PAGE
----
Welcome to Sample and Hold, the series on the LANDR Blog where we highlight one unique crate-digging session and the digger’s gold we came back with using Selector—the world’s first AI sample recommendation tool
Last week LANDR launched the beta version of Creator, LANDR’s new online beat making tool that makes it super easy to match any sample’s key or BPM right within the LANDR samples marketplace.
It’s a really cool tool and it’s free to use, so I’ll use this edition of Sample and Hold to show how Creator helped me find and match the perfect samples for an emo trap track.
If you haven’t tried Creator yet, I highly suggest taking a look at it. Here’s a video that shows how it works.
Starter Sample: Juice Wrld Type Pad 150
It’s a handpicked selection of starter samples that are full of juicy ideas just begging to be explored.
I was immediately drawn to this Juice WRLD type sample, it’s a brooding pad with melancholic flutes fluttering around an A minor chord.
Juice WRLD is well known for being an emo-rap auteur, so I think this sample is a great starting point for creating an emo trap beat.
Not surprisingly it uses a minor key, so I’ll be thinking about that as I choose my next samples.
Even though Creator can convert a sample from major to minor, which is pretty amazing.
Selection one: FRNMY_2_130bpm ReversedMelody
When I hit the Selector button on the Juice WRLD type sample the first sample it returned to me what this spooky reversed melody sample.
Reversed audio almost always produces a sound that’s interesting to the human ear.
It’s a trippy effect that’s been used since psychedelic rockers started using it prominently in the 60s.
Today, you hear it used in many trap and pop tracks.
It’s a haunting sound that lies in a kind of outer-worldly uncanny valley.
This sample seems to be a reversed synth pad that uses an F# minor chord.
Even though this chord is different from my starter sample I’ll use Creator to match the pitch of my samples once I have all the samples I need for my track.
Selection two: LAST HOPE BPM 175-Space Rhodes
Next up in my Selector session is this spaced out Rhodes sample.
I like this sample because it’s significantly more bright than the samples I used earlier.
The timbre of the classic Rhodes sound uses higher frequencies than the other samples I’ve used so far, so I think it will sit nicely in my mix without much EQ.
I envision this sample will soar nicely when I combine it with the other samples I’ve chosen so far.
We’ve written about the classic Fender Rhodes sound in other Sample and Hold articles, it’s a very cool instrument that consistently makes its way into music of all genres.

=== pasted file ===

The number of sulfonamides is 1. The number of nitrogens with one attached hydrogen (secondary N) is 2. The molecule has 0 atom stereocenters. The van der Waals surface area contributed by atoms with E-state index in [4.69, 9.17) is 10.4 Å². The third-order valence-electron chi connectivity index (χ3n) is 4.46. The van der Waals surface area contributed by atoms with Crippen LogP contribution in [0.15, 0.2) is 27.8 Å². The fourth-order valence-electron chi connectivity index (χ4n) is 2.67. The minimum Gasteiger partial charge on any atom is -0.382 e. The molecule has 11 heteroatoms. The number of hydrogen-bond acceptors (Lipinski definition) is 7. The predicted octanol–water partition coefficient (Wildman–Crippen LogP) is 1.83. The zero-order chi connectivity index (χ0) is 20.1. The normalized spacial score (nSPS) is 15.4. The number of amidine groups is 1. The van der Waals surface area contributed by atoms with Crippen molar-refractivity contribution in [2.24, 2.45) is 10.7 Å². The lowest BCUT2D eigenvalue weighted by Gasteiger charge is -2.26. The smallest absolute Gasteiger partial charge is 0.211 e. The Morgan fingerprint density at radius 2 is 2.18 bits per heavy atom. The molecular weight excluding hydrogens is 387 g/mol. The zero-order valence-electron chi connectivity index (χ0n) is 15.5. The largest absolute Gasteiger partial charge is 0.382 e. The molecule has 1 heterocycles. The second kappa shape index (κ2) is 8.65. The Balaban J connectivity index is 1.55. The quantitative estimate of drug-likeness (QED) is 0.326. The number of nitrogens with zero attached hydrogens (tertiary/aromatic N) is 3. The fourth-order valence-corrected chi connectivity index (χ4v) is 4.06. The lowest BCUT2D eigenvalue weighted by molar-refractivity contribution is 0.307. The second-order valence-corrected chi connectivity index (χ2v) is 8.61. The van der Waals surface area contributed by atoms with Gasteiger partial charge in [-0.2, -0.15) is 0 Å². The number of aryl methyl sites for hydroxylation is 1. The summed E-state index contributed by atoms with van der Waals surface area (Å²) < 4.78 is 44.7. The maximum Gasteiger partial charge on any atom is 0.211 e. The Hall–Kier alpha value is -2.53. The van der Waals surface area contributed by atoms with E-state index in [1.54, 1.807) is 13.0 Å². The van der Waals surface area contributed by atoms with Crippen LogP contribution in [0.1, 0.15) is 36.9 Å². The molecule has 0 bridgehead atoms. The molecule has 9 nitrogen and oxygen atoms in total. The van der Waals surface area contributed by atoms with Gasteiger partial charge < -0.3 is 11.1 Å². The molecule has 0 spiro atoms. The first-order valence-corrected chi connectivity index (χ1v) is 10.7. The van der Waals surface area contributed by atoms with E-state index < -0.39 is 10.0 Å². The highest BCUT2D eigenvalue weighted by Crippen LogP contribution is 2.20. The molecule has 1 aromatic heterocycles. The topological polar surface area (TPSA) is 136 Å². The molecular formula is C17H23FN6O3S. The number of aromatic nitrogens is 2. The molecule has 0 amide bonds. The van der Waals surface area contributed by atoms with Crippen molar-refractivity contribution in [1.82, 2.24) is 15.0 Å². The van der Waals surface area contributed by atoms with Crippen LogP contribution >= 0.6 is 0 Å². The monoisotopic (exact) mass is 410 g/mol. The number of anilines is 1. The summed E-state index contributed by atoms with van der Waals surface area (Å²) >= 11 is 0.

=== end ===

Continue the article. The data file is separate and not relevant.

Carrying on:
Selection three: 75 BPM – Fm – Idle Lament – Guitar – Rhythm 5
The acoustic guitar is an instrument you’ll often hear in emo trap tracks. Just listen to your favorite Juice WRLD track and I’m sure it’ll make an appearance.
It makes sense, the acoustic guitar is an incredibly expressive instrument and was a focal point in almost all early emo and pop-punk music.
This acoustic guitar loop that Selector recommended to me based on the Rhodes sample fits perfectly into the emo music canon.
It’s plenty expressive, especially with the wistful minor key it uses.
This is definitely the kind sample an emo trap producer is looking for.
I’ll use this part in the B section of my track and keep the Rhodes sample in the A section, since the two parts are overwhelming when played together.
Selection four: UT3_Pad_Filter_Up_133_Gm_Dry
For my last sample choice, I went with this rising pad section that features a really interesting sounding synth pad.
I love this kind of synth tone, it reminds me of the vintage Yamaha CS-70M that Boards of Canada used in their electronic music.
The whiny whirr of the CS-70M produces a pretty melancholic feeling that I think goes well with the overall vibe I want in this emo trap track.
Here’s a video that showcases what the CS-70M can do.
This sample is also a riser sample, meaning that a filter is opening up as the sample progresses to give it a rising feeling.
It’s the perfect sample to use as a build-up into a chorus section.
I think I’ll pair it with the Rhodes sample and use it to build into the chorus where I’ll use the guitar sample.
Putting it all together
Working with Creator is really cool because I don’t have to worry about the key or BPM for any of the samples I chose.
Creator did all the matching and processing for me, so all I had to do was download the processed samples and throw them into my Digitakt sampler.
I also have Cassius Jay’s incredible sample pack ready to go on my Digitakt, so programming a drum part with authentic trap samples and hard-hitting 808s was super easy.
Once I had the samples in my Digitakt, I put some effects on them and arranged my triggers.
Of course, I mastered my track with LANDR Mastering once it was recorded.
Here’s what I made.
Alex Lavoie works as a staff writer at LANDR by day and moonlights as a drummer for folk-rock outfit The Painters.
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